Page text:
If you don’t know where you’re going, any road leads there! A PR strategy tells you exactly where you’re going with your media activity and how you’re going to get there. There are three key steps in building your B2B PR strategy: Deciding who to communicate with, what about, and finally how to communicate with them.
Remember the aim always is to demonstrate measurable results from your media activity, and it all starts with planning.
1. Who to Communicate With.
You need to research and identify who your core and peripheral customers are.
The core customers are those who are earliest and most frequent adopters and users of your products. The peripheral customers are those who also benefit from your services but may not be those for whom the product was designed.
They have different user experiences of your product, and the key drivers for their use of your services need to be understood. Customer service calls, client visits and correspondence with them will identify a list of requirements for each group.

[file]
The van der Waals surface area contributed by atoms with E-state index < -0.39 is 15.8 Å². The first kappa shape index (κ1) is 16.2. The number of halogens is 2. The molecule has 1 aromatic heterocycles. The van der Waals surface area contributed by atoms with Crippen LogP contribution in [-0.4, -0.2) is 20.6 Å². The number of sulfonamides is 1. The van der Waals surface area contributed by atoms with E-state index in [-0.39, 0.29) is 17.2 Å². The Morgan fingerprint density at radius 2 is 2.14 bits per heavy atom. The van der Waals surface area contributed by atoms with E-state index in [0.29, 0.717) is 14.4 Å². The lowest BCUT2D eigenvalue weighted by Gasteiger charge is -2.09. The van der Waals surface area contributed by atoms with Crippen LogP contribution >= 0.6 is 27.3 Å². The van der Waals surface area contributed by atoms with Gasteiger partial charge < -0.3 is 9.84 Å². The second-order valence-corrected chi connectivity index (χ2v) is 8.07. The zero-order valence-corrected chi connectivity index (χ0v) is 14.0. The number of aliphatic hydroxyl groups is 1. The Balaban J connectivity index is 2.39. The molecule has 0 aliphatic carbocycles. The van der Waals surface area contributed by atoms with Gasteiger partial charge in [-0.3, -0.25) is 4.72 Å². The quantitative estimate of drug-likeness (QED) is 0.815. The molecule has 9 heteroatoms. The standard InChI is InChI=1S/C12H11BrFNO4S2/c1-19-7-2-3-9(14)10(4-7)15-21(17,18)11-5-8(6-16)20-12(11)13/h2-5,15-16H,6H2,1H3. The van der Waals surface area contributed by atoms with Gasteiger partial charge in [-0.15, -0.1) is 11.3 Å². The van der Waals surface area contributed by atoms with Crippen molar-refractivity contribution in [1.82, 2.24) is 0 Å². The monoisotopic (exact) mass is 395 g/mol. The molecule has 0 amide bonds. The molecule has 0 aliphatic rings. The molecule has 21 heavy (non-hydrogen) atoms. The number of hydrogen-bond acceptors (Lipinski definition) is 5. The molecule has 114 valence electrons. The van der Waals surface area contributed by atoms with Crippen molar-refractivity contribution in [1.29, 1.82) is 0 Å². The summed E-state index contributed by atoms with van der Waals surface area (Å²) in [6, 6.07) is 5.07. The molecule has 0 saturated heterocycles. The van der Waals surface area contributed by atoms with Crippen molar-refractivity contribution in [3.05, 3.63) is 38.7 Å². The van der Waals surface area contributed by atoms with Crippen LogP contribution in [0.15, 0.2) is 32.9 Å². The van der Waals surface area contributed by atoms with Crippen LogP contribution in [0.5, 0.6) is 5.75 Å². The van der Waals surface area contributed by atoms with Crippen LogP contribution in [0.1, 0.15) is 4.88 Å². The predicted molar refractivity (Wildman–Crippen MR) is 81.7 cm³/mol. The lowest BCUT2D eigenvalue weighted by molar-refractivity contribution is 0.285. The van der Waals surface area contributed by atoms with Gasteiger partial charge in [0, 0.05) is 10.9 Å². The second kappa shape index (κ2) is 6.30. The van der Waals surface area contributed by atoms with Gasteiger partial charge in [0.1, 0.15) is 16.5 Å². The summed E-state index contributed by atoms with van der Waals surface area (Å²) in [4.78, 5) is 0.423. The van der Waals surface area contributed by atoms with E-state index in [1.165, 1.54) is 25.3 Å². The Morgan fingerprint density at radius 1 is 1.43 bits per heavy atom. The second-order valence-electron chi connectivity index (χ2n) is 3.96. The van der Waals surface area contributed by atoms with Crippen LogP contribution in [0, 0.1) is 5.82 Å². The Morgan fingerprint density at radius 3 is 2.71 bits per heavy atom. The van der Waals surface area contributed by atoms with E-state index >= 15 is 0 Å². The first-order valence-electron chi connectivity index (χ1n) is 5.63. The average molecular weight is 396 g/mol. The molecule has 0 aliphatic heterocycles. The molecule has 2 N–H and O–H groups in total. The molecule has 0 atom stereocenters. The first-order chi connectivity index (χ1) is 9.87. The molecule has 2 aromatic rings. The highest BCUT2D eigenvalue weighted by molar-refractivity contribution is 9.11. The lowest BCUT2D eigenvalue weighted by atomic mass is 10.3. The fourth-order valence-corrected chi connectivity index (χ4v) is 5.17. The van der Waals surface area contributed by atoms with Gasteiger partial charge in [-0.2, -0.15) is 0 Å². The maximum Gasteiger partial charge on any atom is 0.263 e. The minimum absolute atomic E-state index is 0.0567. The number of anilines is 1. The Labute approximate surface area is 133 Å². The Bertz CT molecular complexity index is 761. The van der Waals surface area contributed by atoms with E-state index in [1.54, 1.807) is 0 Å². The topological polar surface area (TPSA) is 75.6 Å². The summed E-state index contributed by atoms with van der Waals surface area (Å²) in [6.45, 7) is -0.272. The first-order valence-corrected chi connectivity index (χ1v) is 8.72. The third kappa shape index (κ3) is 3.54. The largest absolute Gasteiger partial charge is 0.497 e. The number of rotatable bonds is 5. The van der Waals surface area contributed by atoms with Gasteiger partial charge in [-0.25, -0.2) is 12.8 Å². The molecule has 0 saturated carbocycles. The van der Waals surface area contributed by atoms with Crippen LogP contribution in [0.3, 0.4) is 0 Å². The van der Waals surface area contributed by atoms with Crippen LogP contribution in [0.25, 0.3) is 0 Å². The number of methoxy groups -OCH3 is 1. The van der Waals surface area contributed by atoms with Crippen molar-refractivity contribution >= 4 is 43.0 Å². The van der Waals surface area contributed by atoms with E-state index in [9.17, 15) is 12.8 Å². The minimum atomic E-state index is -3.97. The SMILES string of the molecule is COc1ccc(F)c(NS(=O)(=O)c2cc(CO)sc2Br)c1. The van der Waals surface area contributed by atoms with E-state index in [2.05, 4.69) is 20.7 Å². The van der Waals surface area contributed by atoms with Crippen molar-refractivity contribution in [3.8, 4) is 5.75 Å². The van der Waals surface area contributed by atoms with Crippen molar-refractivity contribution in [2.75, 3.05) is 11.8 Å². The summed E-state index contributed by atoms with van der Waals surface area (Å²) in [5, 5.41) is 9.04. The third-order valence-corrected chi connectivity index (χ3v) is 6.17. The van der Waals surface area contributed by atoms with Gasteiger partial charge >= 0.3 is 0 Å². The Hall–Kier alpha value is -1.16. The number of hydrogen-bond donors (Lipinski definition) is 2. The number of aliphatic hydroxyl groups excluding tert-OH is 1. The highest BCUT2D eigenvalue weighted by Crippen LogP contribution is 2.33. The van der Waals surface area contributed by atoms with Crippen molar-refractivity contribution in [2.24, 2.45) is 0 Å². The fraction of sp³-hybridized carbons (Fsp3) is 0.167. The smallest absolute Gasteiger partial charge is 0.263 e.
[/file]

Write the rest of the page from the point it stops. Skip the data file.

Mike Mindel, one of the pioneers of internet search, even before the advent of Google, told me “people search according to their lacks. It’s what they’re missing they look for on the web.”
So when thinking of client needs, think of the things they lack, and that will be a great steer on what they need to hear to engage with your products, and what attributes they will want to see in your brand to engage with it.
Next find out what is being written and published about these lacks and how they are being met overall in your sector.
Set up Google alerts and RSS feeds for your product or service grouping, your industry, or any other topic of interest.This will give you a grounding of what is on the news agenda and what is being written about for your customers or about your type of service.
This sort of monitoring should be continuous. As a B2B business it's very important you pay particular attention to what's going on in your industry. Events, conferences, forums... they could be opportunities for you to reach your prospects.
Once you know who your customers are, what their lacks are and what is being written for their consumption you’re ready to create the first output of your PR strategy: the goals of the campaign.
2. Setting PR Goals as a B2B business.